Conceptualization and Measurement of Health for Adults

Use of Hypnotic and Anxiolytic Drugs

by Caren Kamberg, Kenneth B. Wells, Robert H. Brook, George A. Goldberg, Kathleen N. Lohr

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Abstract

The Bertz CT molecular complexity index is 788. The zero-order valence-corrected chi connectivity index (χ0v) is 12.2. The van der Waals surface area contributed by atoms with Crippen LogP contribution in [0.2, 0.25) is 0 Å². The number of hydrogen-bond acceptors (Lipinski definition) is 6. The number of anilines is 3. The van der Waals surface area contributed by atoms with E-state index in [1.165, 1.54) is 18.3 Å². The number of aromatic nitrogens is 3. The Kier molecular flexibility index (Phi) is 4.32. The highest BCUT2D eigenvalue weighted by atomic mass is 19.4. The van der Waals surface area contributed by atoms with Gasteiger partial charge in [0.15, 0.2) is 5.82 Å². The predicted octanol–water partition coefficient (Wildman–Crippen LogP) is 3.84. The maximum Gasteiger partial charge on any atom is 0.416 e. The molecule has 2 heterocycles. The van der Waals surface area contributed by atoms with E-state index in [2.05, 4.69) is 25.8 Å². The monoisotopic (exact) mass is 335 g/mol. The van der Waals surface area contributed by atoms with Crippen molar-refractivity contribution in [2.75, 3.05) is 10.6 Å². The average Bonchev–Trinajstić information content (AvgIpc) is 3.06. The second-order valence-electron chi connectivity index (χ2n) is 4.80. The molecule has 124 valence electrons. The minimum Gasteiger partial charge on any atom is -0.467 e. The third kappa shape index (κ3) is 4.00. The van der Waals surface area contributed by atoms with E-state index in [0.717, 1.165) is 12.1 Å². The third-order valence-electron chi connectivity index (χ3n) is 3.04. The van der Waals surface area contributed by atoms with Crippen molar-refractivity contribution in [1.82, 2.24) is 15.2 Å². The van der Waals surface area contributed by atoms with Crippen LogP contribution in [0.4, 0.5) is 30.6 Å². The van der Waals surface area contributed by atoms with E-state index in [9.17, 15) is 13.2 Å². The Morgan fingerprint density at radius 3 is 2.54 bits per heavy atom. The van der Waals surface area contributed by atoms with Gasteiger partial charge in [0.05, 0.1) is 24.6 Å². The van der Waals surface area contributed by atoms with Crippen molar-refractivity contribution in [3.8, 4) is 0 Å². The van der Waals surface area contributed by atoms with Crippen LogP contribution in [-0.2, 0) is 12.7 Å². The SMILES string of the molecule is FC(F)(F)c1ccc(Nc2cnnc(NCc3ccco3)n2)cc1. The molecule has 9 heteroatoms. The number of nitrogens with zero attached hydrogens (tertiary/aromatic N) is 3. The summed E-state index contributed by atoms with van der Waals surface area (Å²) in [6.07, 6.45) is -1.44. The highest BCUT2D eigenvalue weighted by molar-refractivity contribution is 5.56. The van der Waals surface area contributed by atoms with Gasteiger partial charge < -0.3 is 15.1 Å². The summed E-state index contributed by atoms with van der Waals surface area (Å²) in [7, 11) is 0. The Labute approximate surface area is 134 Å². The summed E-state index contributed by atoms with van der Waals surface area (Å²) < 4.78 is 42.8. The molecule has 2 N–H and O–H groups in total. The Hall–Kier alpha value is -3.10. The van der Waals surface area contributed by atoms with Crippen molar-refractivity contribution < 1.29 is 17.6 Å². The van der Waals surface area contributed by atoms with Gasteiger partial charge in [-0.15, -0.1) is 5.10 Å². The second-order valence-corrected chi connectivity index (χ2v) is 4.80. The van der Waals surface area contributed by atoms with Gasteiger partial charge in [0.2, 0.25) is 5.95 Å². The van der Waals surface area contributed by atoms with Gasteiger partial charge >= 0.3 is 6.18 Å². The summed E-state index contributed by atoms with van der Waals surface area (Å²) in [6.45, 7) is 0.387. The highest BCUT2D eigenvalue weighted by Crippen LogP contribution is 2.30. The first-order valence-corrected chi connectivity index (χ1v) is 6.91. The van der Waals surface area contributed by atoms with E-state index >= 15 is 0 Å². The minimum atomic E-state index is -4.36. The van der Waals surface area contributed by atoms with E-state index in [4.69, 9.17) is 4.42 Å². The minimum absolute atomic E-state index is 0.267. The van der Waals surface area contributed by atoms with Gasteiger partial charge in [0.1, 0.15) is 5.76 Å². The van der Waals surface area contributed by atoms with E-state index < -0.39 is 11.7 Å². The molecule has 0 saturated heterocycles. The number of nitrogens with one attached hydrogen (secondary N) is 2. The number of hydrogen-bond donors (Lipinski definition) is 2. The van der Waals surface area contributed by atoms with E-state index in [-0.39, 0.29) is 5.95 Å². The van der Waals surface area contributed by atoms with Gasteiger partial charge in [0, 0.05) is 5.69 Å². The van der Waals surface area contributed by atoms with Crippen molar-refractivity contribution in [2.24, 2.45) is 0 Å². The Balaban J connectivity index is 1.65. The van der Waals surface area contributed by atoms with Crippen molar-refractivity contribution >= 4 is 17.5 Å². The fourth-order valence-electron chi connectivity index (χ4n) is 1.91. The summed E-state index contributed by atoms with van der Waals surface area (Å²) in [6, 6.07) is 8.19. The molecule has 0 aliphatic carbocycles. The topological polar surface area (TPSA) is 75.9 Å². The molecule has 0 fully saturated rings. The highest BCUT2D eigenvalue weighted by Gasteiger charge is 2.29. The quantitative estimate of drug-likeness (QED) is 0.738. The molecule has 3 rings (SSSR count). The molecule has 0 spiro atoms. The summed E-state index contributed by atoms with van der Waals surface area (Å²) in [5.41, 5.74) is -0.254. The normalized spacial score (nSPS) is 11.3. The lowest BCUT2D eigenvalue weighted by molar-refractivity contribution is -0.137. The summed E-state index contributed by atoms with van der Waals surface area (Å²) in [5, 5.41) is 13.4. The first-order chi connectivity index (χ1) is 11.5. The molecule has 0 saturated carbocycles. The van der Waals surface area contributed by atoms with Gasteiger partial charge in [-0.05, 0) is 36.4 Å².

Use of hypnotic and anxiolytic drugs is an issue of national importance. The Health Insurance Study (HIS) used data on the prevalence and adverse consequences of use to investigate the effect of different levels of health insurance on health and the quality of medical care. Consumption of these drugs was chosen because of their widespread use and the possibility of affecting possible adverse consequences by good medical care. This volume reviews pertinent drug use literature, outlines HIS methods for measuring the prevalence and intensity of use, discusses results from the HIS enrollment population, and lists criteria for acceptable quality of care for persons presenting with complaints associated with the prescription of these drugs. Illustrative findings include: (1) up to 3 and 18 percent of HIS participants were hypnotic or anxiolytic drug users, respectively; (2) women used more drugs than men; and (3) impact from their use was lowest among persons who took them least frequently.

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